Children's Hospital of Philadelphia creates free clinical info app for iPhone and iPod Touch

Aug 10, 2010
Users of this app can search through these broad categories which include specific types of adverse events in clinical trials. Credit: The Children's Hospital of Philadelphia

A physician or nurse making rounds can locate and page through a 200-page reference book that lists the possible adverse events that may occur to patients in a clinical trial, or can instead keep all the same information in their pocket, in a 4-ounce iPhone. For many in healthcare, that's an easy choice.

The classifications of adverse events originated in the National Cancer Institute as a way to help standardize record-keeping of side effects occurring in patients enrolled in clinical trials. Printed out, the Institute's Common Terminology Criteria for Adverse Events (CTCAE) is a 200-page handbook in its most recent edition, version 4.0.

The Center for Biomedical Informatics (CBMi) at The Children's Hospital of Philadelphia converted all the reference information into a software application, or "app" that anyone with an ® or iPod touch® can download for free from the App StoreSM on the internet. People with iPhones can already find apps for locating restaurants, planning travel routes or translating phrases into foreign languages. Now health care providers are using apps in the interests of patient care.

From an alphabetized list of symptoms, tap in "ear pain" or "tremor," and the touch screen will display a definition, and then list grades of the problem—mild, moderate or severe. Using these categories, a care provider or clinical trial researcher can log data into the trial's records, so it can be shared with other hospitals and physicians having patients participating in the same trial. A user can bookmark adverse events and categories that require more frequent access.

Monitoring the safety of treatments used in clinical trials is crucial to providing the best results for current and future patients. "Researchers can use this app to quickly access information at the point of care, and improve the efficiency of our research," said Peter C. Adamson, M.D., director of the Office of Clinical Translational Research at Children's Hospital, and chair-elect of the Children's Oncology Group.

Although the classifications used in CTCAE originated in oncology research, they have broader application in clinical trials for other conditions, said Peter White, Ph.D., director of CBMi at Children's Hospital, and a leader of the team that created the app. "When researchers write the protocol for a clinical trial, they know that one element of patient protection is standardized record-keeping, so they may incorporate the CTCAE rubric in their protocol."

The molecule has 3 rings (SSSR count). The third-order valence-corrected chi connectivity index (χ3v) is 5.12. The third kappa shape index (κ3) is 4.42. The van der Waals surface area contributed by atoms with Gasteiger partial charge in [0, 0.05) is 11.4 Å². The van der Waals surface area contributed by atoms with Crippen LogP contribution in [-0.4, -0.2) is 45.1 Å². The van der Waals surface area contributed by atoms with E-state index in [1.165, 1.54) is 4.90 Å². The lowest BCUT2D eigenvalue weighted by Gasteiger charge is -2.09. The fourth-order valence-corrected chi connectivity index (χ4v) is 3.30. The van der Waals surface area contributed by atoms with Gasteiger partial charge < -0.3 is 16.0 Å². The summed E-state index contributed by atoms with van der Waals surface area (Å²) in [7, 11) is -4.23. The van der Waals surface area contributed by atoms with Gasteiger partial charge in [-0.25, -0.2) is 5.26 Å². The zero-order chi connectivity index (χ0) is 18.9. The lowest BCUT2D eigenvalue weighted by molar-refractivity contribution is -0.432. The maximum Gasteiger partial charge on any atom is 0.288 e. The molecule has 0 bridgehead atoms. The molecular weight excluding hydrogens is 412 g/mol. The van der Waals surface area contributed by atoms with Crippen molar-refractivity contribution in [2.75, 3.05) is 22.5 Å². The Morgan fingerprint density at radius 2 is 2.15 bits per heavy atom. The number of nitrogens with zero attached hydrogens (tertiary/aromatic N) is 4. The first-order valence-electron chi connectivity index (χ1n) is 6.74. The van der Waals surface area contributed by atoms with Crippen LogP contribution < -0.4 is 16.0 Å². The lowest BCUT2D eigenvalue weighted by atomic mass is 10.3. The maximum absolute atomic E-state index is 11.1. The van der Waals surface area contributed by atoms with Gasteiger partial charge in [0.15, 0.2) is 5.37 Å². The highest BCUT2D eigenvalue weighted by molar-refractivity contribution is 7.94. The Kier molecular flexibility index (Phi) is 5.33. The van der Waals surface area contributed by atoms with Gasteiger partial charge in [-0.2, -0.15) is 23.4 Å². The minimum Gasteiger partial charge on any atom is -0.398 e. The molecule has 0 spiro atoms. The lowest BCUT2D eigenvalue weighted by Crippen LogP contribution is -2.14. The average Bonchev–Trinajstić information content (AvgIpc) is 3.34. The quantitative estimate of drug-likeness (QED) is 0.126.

White added that in addition to researchers, other caregivers such as attending physicians and medical students have been using the CTCAE app as an information resource, independent of . "This app is one example of mobile health development, in which we are assisting healthcare staff in accessing the next generation of information technologies," he added. "Besides the immediate benefits for efficiency, we feel that using this type of technology has significant potential for standardizing care delivery, reducing error, an improving both quality of care and patient safety."

Explore further: Man arrested in China for testicle chopping

More information: itunes.apple.com/us/app/ctcae-… 4-0/id378487242?mt=8

add to favorites email to friend print save as pdf

Related Stories

New strategy helps reduce errors in obstetrical care

Feb 03, 2008

Researchers at Yale School of Medicine have implemented patient safety enhancements to dramatically reduce errors and improve the staff’s own perception of the safety climate in obstetrical care.

Recommended for you

Face transplants change lives, identity

22 hours ago

Patients are prepared to take significant risks in order to be considered for a face transplant, says Dr David Koppel, director of the largest craniofacial unit in the UK and Honorary Clinical Associate Professor ...

British Lords hold ten-hour debate on assisted dying

Jul 19, 2014

Members of Britain's unelected House of Lords spent almost ten hours on Friday discussing whether to legalise assisted dying, in an often emotional debate putting the question back on the agenda, if not on the statute books.

User comments : 0